L'équipe de Cardiff

  • 1913
  • Robert Delaunay
  • oil on canvas
  • 198,8 x 135,2 x 7,8 cm (incl. lijst / frame)
  • Location not on view.
  • Acquired in 1953
  • Inventory number 84

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The painting 'L'équipe de Cardiff' by the French artist Robert Delaunay shows fragments of a big wheel, the Eiffel Tower, a biplane and a rugby team. Next to these, the viewer can read legible texts on billboards. In painting all these elements Delaunay used colour and form very freely, leaving out the details. Shapes merge together and colours are sometimes in sharp contrast with each other, while in other cases they are placed side by side in different shades of a single colour.

In terms of form, 'L'équipe de Cardiff' has some characteristics of Cubism. In a Cubist painting some recognizable outlined shapes can be seen separately as independent fragments. Furthermore, the theme is no longer represented in accordance with the laws of central perspective and different perspectives are combined at the same time to form a new overall picture. Delaunay did not base his work on a single main theme, but juxtaposed different themes to achieve a sense of movement. The French poet and art critic Guilluame Apollinaire used the term “Orphism” for Delaunay’s work to describe the lyrical and colourful variation of Cubism. Delaunay aimed to represent themes such as movement, space and light and to do this he used subjects which were characteristic of the dynamics of the modern era.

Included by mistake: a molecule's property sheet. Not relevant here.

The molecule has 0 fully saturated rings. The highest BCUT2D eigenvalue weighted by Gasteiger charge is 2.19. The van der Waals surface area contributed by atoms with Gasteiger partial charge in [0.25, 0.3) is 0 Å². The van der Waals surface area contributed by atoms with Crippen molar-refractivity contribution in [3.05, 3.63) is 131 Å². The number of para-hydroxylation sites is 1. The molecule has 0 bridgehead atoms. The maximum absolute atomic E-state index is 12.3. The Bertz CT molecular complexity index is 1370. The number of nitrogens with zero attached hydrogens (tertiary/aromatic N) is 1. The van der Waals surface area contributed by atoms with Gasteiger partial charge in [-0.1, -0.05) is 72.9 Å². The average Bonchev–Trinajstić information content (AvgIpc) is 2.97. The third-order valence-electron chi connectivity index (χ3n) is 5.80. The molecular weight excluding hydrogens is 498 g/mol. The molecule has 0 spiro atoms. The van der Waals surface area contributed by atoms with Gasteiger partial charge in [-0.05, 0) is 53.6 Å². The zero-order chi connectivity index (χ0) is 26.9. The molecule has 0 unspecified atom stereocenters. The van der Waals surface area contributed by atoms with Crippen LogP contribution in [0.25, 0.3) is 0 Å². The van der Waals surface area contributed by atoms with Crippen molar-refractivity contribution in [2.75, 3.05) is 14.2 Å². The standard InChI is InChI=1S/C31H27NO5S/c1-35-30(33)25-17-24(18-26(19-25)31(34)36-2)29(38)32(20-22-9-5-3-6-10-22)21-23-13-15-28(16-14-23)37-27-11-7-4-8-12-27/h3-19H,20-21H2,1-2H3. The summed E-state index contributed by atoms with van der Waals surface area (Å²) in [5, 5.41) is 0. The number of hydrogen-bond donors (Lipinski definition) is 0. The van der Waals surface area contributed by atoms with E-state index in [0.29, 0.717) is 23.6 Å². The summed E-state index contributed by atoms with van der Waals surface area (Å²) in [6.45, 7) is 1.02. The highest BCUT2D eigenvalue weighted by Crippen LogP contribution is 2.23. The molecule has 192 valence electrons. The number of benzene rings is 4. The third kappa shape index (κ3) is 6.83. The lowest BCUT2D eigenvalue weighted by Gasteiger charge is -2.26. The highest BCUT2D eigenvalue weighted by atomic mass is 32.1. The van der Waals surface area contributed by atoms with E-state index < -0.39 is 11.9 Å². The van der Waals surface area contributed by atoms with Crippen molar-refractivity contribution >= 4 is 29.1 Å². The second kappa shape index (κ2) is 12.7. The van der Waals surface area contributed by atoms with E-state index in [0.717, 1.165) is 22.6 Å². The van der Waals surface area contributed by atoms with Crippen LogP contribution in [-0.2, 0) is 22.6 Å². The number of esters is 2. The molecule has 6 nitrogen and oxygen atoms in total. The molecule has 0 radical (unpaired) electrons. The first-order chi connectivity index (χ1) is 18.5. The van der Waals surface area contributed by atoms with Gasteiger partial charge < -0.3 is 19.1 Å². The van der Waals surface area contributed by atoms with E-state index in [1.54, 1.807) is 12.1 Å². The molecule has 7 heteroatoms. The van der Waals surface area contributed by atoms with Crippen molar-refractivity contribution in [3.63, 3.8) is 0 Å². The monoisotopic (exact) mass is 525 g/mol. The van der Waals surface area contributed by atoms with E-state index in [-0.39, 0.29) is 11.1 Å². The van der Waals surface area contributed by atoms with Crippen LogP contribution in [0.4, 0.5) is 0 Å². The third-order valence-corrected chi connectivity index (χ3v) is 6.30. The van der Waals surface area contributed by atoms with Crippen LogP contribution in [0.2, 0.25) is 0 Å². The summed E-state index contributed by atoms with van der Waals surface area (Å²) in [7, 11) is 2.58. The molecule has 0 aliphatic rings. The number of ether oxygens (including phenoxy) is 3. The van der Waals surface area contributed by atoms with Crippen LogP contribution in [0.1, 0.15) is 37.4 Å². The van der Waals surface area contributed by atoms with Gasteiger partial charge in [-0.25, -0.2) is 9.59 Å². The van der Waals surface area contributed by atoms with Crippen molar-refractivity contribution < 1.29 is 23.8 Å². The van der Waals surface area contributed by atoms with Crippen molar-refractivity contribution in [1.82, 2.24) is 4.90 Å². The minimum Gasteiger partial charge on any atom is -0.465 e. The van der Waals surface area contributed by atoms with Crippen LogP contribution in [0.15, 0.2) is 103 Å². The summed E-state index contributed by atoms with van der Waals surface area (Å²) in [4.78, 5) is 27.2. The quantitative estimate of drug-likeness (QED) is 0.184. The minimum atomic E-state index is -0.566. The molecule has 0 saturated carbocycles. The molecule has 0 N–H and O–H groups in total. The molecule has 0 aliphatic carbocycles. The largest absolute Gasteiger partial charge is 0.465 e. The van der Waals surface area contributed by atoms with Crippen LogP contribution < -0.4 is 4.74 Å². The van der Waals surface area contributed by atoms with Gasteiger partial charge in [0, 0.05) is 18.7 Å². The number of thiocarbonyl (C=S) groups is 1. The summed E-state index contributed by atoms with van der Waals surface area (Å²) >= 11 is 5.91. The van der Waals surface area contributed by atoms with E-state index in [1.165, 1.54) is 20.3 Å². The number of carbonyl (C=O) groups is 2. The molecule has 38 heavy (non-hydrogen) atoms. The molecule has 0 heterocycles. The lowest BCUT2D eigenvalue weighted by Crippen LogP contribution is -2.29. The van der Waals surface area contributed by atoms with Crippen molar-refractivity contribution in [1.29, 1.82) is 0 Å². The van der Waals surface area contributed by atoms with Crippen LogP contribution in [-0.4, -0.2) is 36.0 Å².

The starting point for this painting was the photograph of a rugby team in a French newspaper. Delaunay combined this element with some of the high points of the technology of the time such as the Eiffel Tower, a biplane and the big wheel. The texts refer to advertisements on walls and billboards in fields. “Astra” is the name of an airplane factory. The words “Magic Paris” evoke the charms of the French capital city. Altogether, the subject has a very earthy and contemporary character: Paris as an exciting city full of novelties and amusement. Delaunay used bright colours to represent this theme. The composition of the painting shows upward movement: the rugby player jumps up and the semi-circular shape of the big wheel draws the viewer’s eyes upwards to the biplane. It is precisely because of the unusual contemporary subject and the new way of painting that Delaunay’s work encountered great resistance from the general public in 1913.

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